What spoke to me about Fish in a Tree (which should be required reading for all parents and teachers) is that it is such a finely drawn portrait of what it is like to be a child for whom school has become a place of defeat.  For Ally, each and every school day is another attempt to cross a reading and writing minefield.  The way in which this is described struck me as so painfully accurate – this must be how our children suffer and struggle when learning difficulties get in the way.  

Here, for example, is a passage from a scene early in the book.  Ally has chosen a lovely card with cheerful flowers as a send off to her teacher who is leaving to have a baby. Had Ally been able to read the card, she would have known that it was a sympathy card.  But words squiggle and move for Ally, so she had focused just on those lovely flowers.  Needless to say, this lands her in the principal’s office.  When Mrs. Silver asks her to reflect on the message on a poster there, Ally is stumped, once again.  Then:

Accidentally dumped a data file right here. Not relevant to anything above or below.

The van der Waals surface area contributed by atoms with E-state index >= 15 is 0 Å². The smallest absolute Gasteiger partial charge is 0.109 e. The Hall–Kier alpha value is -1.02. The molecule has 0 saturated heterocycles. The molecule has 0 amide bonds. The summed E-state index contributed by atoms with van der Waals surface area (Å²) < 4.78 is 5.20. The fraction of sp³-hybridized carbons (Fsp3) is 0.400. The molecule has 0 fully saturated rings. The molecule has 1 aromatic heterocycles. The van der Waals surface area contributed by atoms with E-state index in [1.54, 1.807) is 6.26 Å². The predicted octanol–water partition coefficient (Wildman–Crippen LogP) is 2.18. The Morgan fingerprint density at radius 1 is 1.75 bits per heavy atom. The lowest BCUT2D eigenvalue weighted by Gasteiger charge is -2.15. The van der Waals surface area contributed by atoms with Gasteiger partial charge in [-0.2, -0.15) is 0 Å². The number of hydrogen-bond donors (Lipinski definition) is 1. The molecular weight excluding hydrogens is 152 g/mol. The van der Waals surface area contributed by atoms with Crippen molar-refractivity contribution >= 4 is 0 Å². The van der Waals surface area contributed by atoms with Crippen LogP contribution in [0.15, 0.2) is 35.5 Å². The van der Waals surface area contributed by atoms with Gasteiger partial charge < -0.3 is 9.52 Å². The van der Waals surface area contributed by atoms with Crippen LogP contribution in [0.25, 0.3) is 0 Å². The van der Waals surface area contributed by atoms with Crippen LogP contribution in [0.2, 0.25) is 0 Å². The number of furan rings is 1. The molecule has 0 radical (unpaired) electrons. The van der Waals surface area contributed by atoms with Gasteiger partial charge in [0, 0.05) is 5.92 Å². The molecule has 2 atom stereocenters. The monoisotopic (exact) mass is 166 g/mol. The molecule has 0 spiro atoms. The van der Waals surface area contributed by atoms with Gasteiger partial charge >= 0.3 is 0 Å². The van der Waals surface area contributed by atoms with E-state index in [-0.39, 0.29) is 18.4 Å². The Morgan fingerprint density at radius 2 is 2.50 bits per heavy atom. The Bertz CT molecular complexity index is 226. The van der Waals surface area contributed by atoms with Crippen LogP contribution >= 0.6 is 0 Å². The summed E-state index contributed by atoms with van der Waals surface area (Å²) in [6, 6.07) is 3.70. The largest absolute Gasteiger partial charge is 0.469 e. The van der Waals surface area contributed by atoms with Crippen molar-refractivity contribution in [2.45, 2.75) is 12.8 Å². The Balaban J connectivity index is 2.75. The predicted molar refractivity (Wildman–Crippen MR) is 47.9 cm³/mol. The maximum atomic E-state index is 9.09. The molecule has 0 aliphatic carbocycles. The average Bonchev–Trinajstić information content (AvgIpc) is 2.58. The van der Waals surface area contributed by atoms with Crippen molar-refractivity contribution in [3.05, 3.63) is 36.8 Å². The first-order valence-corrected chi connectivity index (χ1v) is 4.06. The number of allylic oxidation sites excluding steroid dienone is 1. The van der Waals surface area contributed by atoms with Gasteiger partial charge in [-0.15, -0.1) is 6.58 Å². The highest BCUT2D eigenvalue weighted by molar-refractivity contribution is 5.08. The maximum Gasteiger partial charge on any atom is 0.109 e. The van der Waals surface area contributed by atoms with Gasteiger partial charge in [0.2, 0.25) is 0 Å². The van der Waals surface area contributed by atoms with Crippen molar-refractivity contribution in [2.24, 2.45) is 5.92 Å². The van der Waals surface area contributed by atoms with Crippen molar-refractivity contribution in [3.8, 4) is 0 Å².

“She waves me out and, as I stand, I look at that poster again.  I wish I knew what it was that I should learn, because I know that I should know a lot more than I do.

She sighs as she leaves her office and I know she’s tired of me.

Even I’m tired of me.”

Had Ally been able to do so, this is what she would have read on the poster:

“Sometimes the bravest thing you can do is ask for help.” C. Connors